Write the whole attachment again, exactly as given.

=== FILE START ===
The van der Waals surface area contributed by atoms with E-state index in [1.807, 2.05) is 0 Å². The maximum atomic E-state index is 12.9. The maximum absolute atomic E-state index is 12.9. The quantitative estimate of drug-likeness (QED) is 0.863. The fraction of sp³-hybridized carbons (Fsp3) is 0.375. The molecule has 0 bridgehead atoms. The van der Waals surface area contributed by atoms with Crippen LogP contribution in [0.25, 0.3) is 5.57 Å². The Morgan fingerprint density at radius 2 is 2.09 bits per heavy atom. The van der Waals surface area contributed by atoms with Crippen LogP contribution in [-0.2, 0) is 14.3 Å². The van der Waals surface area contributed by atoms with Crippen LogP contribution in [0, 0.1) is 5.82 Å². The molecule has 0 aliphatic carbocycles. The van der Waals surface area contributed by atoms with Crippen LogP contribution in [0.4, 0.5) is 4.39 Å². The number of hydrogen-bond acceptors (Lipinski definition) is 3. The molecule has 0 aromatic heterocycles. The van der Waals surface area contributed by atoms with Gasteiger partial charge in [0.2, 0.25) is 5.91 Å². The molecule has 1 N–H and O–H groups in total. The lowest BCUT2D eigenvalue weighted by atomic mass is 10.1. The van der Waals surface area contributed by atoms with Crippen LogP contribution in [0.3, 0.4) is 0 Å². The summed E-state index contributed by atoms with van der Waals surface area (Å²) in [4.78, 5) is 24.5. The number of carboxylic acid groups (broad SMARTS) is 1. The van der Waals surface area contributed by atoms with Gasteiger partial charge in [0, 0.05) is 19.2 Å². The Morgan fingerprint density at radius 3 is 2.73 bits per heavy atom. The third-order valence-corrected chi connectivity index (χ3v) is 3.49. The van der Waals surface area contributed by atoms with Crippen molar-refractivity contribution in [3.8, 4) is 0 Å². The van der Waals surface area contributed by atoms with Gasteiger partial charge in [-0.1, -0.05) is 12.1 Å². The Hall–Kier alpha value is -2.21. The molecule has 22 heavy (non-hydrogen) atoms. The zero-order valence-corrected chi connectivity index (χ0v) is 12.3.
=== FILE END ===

The van der Waals surface area contributed by atoms with E-state index in [1.807, 2.05) is 0 Å². The maximum atomic E-state index is 12.9. The maximum absolute atomic E-state index is 12.9. The quantitative estimate of drug-likeness (QED) is 0.863. The fraction of sp³-hybridized carbons (Fsp3) is 0.375. The molecule has 0 bridgehead atoms. The van der Waals surface area contributed by atoms with Crippen LogP contribution in [0.25, 0.3) is 5.57 Å². The Morgan fingerprint density at radius 2 is 2.09 bits per heavy atom. The van der Waals surface area contributed by atoms with Crippen LogP contribution in [-0.2, 0) is 14.3 Å². The van der Waals surface area contributed by atoms with Crippen LogP contribution in [0, 0.1) is 5.82 Å². The molecule has 0 aliphatic carbocycles. The van der Waals surface area contributed by atoms with Crippen LogP contribution in [0.4, 0.5) is 4.39 Å². The number of hydrogen-bond acceptors (Lipinski definition) is 3. The molecule has 0 aromatic heterocycles. The van der Waals surface area contributed by atoms with Gasteiger partial charge in [0.2, 0.25) is 5.91 Å². The molecule has 1 N–H and O–H groups in total. The lowest BCUT2D eigenvalue weighted by atomic mass is 10.1. The van der Waals surface area contributed by atoms with Crippen LogP contribution in [0.3, 0.4) is 0 Å². The summed E-state index contributed by atoms with van der Waals surface area (Å²) in [4.78, 5) is 24.5. The number of carboxylic acid groups (broad SMARTS) is 1. The van der Waals surface area contributed by atoms with Gasteiger partial charge in [0, 0.05) is 19.2 Å². The Morgan fingerprint density at radius 3 is 2.73 bits per heavy atom. The third-order valence-corrected chi connectivity index (χ3v) is 3.49. The van der Waals surface area contributed by atoms with Crippen molar-refractivity contribution in [3.8, 4) is 0 Å². The van der Waals surface area contributed by atoms with Gasteiger partial charge in [-0.1, -0.05) is 12.1 Å². The Hall–Kier alpha value is -2.21. The molecule has 22 heavy (non-hydrogen) atoms. The zero-order valence-corrected chi connectivity index (χ0v) is 12.3.